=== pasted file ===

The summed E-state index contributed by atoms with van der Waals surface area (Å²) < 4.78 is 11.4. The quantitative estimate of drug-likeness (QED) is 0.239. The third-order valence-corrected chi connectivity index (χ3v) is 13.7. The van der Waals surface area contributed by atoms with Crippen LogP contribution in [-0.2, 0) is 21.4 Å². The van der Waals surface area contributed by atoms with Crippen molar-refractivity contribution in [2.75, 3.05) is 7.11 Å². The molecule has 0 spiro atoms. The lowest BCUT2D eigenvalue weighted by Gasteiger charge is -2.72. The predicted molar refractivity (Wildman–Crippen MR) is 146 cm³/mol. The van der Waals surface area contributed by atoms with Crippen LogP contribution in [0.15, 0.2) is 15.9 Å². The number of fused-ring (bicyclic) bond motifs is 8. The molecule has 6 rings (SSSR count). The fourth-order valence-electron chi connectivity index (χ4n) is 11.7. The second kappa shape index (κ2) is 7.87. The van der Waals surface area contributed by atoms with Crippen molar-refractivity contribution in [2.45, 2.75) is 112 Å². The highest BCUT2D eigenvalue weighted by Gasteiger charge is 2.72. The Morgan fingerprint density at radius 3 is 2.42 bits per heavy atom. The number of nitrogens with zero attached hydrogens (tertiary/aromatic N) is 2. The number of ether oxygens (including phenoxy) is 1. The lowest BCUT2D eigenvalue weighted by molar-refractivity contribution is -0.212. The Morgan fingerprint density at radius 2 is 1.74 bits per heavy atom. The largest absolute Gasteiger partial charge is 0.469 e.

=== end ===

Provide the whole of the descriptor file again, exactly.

The summed E-state index contributed by atoms with van der Waals surface area (Å²) < 4.78 is 11.4. The quantitative estimate of drug-likeness (QED) is 0.239. The third-order valence-corrected chi connectivity index (χ3v) is 13.7. The van der Waals surface area contributed by atoms with Crippen LogP contribution in [-0.2, 0) is 21.4 Å². The van der Waals surface area contributed by atoms with Crippen molar-refractivity contribution in [2.75, 3.05) is 7.11 Å². The molecule has 0 spiro atoms. The lowest BCUT2D eigenvalue weighted by Gasteiger charge is -2.72. The predicted molar refractivity (Wildman–Crippen MR) is 146 cm³/mol. The van der Waals surface area contributed by atoms with Crippen LogP contribution in [0.15, 0.2) is 15.9 Å². The number of fused-ring (bicyclic) bond motifs is 8. The molecule has 6 rings (SSSR count). The fourth-order valence-electron chi connectivity index (χ4n) is 11.7. The second kappa shape index (κ2) is 7.87. The van der Waals surface area contributed by atoms with Crippen molar-refractivity contribution in [2.45, 2.75) is 112 Å². The highest BCUT2D eigenvalue weighted by Gasteiger charge is 2.72. The Morgan fingerprint density at radius 3 is 2.42 bits per heavy atom. The number of nitrogens with zero attached hydrogens (tertiary/aromatic N) is 2. The number of ether oxygens (including phenoxy) is 1. The lowest BCUT2D eigenvalue weighted by molar-refractivity contribution is -0.212. The Morgan fingerprint density at radius 2 is 1.74 bits per heavy atom. The largest absolute Gasteiger partial charge is 0.469 e.